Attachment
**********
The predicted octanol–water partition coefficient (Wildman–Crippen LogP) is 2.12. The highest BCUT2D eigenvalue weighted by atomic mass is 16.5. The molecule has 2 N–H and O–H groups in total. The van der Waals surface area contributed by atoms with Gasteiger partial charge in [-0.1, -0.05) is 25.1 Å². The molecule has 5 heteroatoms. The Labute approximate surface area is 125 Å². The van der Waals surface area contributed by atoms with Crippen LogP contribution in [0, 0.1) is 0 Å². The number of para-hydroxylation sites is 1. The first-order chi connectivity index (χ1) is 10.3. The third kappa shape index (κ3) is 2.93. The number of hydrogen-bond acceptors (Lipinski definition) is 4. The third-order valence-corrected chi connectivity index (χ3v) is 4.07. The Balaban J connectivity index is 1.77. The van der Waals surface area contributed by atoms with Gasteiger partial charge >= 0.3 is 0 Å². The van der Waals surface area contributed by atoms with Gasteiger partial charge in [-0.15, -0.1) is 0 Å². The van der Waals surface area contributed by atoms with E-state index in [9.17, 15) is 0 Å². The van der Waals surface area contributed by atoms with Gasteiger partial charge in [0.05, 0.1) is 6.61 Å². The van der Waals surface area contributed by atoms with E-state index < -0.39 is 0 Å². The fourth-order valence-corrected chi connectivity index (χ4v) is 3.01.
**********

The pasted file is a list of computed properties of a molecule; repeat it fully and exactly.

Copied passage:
The predicted octanol–water partition coefficient (Wildman–Crippen LogP) is 2.12. The highest BCUT2D eigenvalue weighted by atomic mass is 16.5. The molecule has 2 N–H and O–H groups in total. The van der Waals surface area contributed by atoms with Gasteiger partial charge in [-0.1, -0.05) is 25.1 Å². The molecule has 5 heteroatoms. The Labute approximate surface area is 125 Å². The van der Waals surface area contributed by atoms with Crippen LogP contribution in [0, 0.1) is 0 Å². The number of para-hydroxylation sites is 1. The first-order chi connectivity index (χ1) is 10.3. The third kappa shape index (κ3) is 2.93. The number of hydrogen-bond acceptors (Lipinski definition) is 4. The third-order valence-corrected chi connectivity index (χ3v) is 4.07. The Balaban J connectivity index is 1.77. The van der Waals surface area contributed by atoms with Gasteiger partial charge >= 0.3 is 0 Å². The van der Waals surface area contributed by atoms with Gasteiger partial charge in [-0.15, -0.1) is 0 Å². The van der Waals surface area contributed by atoms with E-state index in [9.17, 15) is 0 Å². The van der Waals surface area contributed by atoms with Gasteiger partial charge in [0.05, 0.1) is 6.61 Å². The van der Waals surface area contributed by atoms with E-state index < -0.39 is 0 Å². The fourth-order valence-corrected chi connectivity index (χ4v) is 3.01.